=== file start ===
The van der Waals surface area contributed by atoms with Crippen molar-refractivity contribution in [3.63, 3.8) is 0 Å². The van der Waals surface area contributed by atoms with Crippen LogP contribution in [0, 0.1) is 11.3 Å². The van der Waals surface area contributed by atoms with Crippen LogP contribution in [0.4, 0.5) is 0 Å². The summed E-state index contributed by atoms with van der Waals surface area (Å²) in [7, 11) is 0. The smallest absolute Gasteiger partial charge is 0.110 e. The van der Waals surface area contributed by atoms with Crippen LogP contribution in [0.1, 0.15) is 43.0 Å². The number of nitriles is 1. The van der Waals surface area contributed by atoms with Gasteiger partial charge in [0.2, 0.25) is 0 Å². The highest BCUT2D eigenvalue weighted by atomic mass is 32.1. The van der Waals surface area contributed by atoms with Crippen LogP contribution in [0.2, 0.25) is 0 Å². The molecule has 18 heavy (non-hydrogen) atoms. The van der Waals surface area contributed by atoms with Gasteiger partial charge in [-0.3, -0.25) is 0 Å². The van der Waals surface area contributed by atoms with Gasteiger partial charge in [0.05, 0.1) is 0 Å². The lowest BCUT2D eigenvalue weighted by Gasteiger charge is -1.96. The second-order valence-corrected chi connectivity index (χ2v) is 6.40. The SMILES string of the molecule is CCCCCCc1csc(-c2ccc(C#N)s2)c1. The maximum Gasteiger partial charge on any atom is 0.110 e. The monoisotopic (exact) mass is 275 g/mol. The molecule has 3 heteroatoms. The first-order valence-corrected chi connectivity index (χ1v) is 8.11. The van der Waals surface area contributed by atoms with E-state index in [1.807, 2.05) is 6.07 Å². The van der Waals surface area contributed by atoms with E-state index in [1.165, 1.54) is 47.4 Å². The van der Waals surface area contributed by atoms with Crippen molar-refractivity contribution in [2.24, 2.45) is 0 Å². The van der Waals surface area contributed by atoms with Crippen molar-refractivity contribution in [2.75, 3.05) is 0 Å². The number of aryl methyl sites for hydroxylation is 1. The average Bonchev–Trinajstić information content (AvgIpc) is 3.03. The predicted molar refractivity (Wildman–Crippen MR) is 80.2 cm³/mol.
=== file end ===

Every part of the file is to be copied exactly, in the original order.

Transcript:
The van der Waals surface area contributed by atoms with Crippen molar-refractivity contribution in [3.63, 3.8) is 0 Å². The van der Waals surface area contributed by atoms with Crippen LogP contribution in [0, 0.1) is 11.3 Å². The van der Waals surface area contributed by atoms with Crippen LogP contribution in [0.4, 0.5) is 0 Å². The summed E-state index contributed by atoms with van der Waals surface area (Å²) in [7, 11) is 0. The smallest absolute Gasteiger partial charge is 0.110 e. The van der Waals surface area contributed by atoms with Crippen LogP contribution in [0.1, 0.15) is 43.0 Å². The number of nitriles is 1. The van der Waals surface area contributed by atoms with Gasteiger partial charge in [0.2, 0.25) is 0 Å². The highest BCUT2D eigenvalue weighted by atomic mass is 32.1. The van der Waals surface area contributed by atoms with Crippen LogP contribution in [0.2, 0.25) is 0 Å². The molecule has 18 heavy (non-hydrogen) atoms. The van der Waals surface area contributed by atoms with Gasteiger partial charge in [-0.3, -0.25) is 0 Å². The van der Waals surface area contributed by atoms with Gasteiger partial charge in [0.05, 0.1) is 0 Å². The lowest BCUT2D eigenvalue weighted by Gasteiger charge is -1.96. The second-order valence-corrected chi connectivity index (χ2v) is 6.40. The SMILES string of the molecule is CCCCCCc1csc(-c2ccc(C#N)s2)c1. The maximum Gasteiger partial charge on any atom is 0.110 e. The monoisotopic (exact) mass is 275 g/mol. The molecule has 3 heteroatoms. The first-order valence-corrected chi connectivity index (χ1v) is 8.11. The van der Waals surface area contributed by atoms with E-state index in [1.807, 2.05) is 6.07 Å². The van der Waals surface area contributed by atoms with E-state index in [1.165, 1.54) is 47.4 Å². The van der Waals surface area contributed by atoms with Crippen molar-refractivity contribution in [2.24, 2.45) is 0 Å². The van der Waals surface area contributed by atoms with Crippen molar-refractivity contribution in [2.75, 3.05) is 0 Å². The number of aryl methyl sites for hydroxylation is 1. The average Bonchev–Trinajstić information content (AvgIpc) is 3.03. The predicted molar refractivity (Wildman–Crippen MR) is 80.2 cm³/mol.